Could Lionel Messi really leave Barcelona?

Lionel Messi has never talked about leaving Barcelona; he has never even hinted at it. The longer the career of one of soccer’s all-time greats has continued, the more it has seemed certain he would complete his time in the game as a “one-club” man, save for perhaps a couple of farewell seasons back in his native Argentina at the very end, once his legs had slowed.

However, these are unusual times in Spanish soccer and the most startling development of all has come over the past week, with the fractures in the relationship between Messi and key figures at Barcelona laid bare.

All of which has prompted a previously unthinkable possibility: after two decades of loyal service — ever since moving overseas at the age of 12 — could Messi really take his talents elsewhere?

The ruckus came to a head when Barcelona sporting director Eric Abidal gave an ill-advised interview in which he claimed that certain players were to blame for the sacking of former head coach Ernesto Valverde, then insisted that those same players had not worked hard enough to prevent the coach’s firing with their on-field performances.

That prompted Messi to do a most un-Messi-like thing. On his Instagram account, he posted the interview’s relevant quote, circled in red, and challenged Abidal to name those he felt had not given their all.

“Many thought (Messi) was right and even those who thought Abidal might be did not consider it a good idea to say so,” wrote Sid Lowe in The Guardian. “The damage was done and it awoke the greatest fear: Messi leaving.”

Such theatrics are somewhat rare in European soccer but totally unheard of from Messi, whose shunning of the spotlight has been a recurring theme throughout his career. A devoted family man, he is not one for glitzy occasions and the Barcelona high life, nor one to give more of his time to the media than absolutely necessary.

“Honestly, I don’t like doing these things but I think that everyone has to be responsible for his acts and take responsibility for their own decisions,” Messi wrote. “The players [are responsible for] what happens on the pitch, and we have been the first to recognize when we were not good. The people in the sporting directorate should also assume their responsibility and above all take ownership of the decisions they make.”

The idea of Messi in another club’s jersey has long been thought so improbable as to not even be worth considering. Yet the longer things rumble, the more the left-footed wizard, now 32 and with a record six World Footballer of the Year awards to his name, may feel that the waning years of his career are not being maximized to their fullest potential.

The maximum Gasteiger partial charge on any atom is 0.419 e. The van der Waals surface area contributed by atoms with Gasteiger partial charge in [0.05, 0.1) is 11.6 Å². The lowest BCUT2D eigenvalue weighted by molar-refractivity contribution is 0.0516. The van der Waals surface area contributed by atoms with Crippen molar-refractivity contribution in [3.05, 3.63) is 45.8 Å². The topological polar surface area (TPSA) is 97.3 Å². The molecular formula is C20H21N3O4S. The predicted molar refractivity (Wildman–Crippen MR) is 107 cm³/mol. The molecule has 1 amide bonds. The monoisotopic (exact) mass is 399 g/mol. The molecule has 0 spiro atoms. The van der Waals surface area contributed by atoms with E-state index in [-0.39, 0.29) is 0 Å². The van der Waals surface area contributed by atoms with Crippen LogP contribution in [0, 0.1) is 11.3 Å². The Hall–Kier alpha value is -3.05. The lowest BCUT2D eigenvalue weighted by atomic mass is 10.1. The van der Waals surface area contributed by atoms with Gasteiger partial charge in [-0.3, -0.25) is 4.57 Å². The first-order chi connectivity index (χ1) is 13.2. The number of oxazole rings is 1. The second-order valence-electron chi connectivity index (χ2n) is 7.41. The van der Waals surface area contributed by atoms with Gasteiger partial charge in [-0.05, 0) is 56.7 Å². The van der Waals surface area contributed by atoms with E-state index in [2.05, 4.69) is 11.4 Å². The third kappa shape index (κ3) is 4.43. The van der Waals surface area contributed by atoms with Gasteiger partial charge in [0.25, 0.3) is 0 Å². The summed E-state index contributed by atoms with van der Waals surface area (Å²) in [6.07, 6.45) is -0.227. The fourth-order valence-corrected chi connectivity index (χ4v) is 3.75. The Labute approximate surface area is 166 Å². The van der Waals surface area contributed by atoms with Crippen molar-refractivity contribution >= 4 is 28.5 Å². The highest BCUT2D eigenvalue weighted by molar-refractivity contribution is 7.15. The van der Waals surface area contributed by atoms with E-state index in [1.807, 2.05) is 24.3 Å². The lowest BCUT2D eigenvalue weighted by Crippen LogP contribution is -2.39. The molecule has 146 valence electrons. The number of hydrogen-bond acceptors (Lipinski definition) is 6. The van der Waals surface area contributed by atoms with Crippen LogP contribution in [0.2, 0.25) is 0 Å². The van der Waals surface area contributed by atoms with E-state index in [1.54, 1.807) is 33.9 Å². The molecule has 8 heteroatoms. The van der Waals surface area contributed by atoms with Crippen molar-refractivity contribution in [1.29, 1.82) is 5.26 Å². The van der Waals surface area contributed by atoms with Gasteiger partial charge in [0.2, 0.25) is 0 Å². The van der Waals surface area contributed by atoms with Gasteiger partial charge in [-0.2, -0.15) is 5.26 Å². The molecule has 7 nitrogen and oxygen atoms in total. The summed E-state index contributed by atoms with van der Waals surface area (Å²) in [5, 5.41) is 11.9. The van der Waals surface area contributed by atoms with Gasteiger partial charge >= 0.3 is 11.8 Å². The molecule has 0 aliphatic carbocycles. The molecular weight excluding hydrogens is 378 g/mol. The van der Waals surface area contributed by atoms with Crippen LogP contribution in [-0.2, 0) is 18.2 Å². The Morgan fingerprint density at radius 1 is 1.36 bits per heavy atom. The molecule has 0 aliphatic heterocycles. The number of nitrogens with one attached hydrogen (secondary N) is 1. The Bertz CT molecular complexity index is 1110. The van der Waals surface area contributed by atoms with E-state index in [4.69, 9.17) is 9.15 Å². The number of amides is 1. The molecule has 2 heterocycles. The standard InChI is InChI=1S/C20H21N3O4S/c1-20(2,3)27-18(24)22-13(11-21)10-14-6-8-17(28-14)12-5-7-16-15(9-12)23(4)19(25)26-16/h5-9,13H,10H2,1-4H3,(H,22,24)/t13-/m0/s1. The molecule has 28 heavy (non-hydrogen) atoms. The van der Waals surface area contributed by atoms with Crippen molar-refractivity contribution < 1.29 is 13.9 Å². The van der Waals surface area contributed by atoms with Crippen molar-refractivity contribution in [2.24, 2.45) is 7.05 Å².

Barcelona is currently second in the La Liga standings but is coming off a shaky patch, including three draws and a defeat in its last seven league games. The club has not won the Champions League for five years (hated rival Real Madrid has lifted it three times in that span) and a revolving door of sporting directors (akin to a general manager in American sports) has caused regression rather than progress.

When it was revealed several months ago that Messi had a clause in his contract allowing him to leave at the end of this season for free, no one thought much of it. They’re certainly thinking of it now.

At an awards ceremony in December he also hinted that retirement may not be far off and it is far from certain that he will seek to play towards the age of 40 like Cristiano Ronaldo, the only other player to have come close to the same level of individual excellence this past decade.

There have been growing signs of Messi’s frustration. He wasn’t pleased when the team failed to land Brazilian superstar Neymar for a return or to sign a recognized forward to make up for the prolonged injury absence of Luis Suárez.

And while even up until a couple of years ago Messi enjoyed comfort and familiarity, so much that a switch from the Catalan region where he has made his home all this time was unthinkable, it is now a little less so.

He has matured, with recent public appearances showing a more relaxed state in the public eye and even some humor in television interviews. If he was ever going to go and try something new, like a stint with Manchester City in the English Premier League or even to Italy to renew his head-to-head with Ronaldo, the time is probably now — or at least this summer.

Many thought Barcelona would try to mitigate the current damage by either forcing Abidal to issue a public apology or by firing him; such is the level of influence Messi wields and how devastating his departure would be.

Instead, it was reported on Wednesday that team president Josep Maria Bartomeu had spoken separately with the men in an attempt to secure some kind of truce and believed he had been successful in getting one.

The crisis may have been averted, or merely put on hold for a while. The real crescendo of the situation may come at the end of the season. That’s when a player capable of making the soccer world gasp with his skills could pull off the biggest stunner of them all — by leaving.